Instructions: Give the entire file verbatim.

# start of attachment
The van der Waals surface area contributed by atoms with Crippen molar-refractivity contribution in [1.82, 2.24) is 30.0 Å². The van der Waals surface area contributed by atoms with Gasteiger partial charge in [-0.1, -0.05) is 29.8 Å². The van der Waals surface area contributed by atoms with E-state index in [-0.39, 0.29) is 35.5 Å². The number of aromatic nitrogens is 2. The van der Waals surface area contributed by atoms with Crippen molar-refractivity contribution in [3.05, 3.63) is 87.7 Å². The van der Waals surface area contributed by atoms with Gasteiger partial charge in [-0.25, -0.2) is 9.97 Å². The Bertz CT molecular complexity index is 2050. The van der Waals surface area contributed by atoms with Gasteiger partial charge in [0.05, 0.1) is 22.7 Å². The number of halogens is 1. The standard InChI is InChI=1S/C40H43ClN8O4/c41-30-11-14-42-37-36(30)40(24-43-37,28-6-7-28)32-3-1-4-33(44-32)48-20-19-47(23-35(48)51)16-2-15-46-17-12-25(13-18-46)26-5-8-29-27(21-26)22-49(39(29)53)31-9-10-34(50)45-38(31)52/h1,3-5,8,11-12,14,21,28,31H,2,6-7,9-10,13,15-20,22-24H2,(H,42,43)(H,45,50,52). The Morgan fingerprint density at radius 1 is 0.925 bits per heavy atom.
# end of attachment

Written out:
The van der Waals surface area contributed by atoms with Crippen molar-refractivity contribution in [1.82, 2.24) is 30.0 Å². The van der Waals surface area contributed by atoms with Gasteiger partial charge in [-0.1, -0.05) is 29.8 Å². The van der Waals surface area contributed by atoms with E-state index in [-0.39, 0.29) is 35.5 Å². The number of aromatic nitrogens is 2. The van der Waals surface area contributed by atoms with Crippen molar-refractivity contribution in [3.05, 3.63) is 87.7 Å². The van der Waals surface area contributed by atoms with Gasteiger partial charge in [-0.25, -0.2) is 9.97 Å². The Bertz CT molecular complexity index is 2050. The van der Waals surface area contributed by atoms with Gasteiger partial charge in [0.05, 0.1) is 22.7 Å². The number of halogens is 1. The standard InChI is InChI=1S/C40H43ClN8O4/c41-30-11-14-42-37-36(30)40(24-43-37,28-6-7-28)32-3-1-4-33(44-32)48-20-19-47(23-35(48)51)16-2-15-46-17-12-25(13-18-46)26-5-8-29-27(21-26)22-49(39(29)53)31-9-10-34(50)45-38(31)52/h1,3-5,8,11-12,14,21,28,31H,2,6-7,9-10,13,15-20,22-24H2,(H,42,43)(H,45,50,52). The Morgan fingerprint density at radius 1 is 0.925 bits per heavy atom.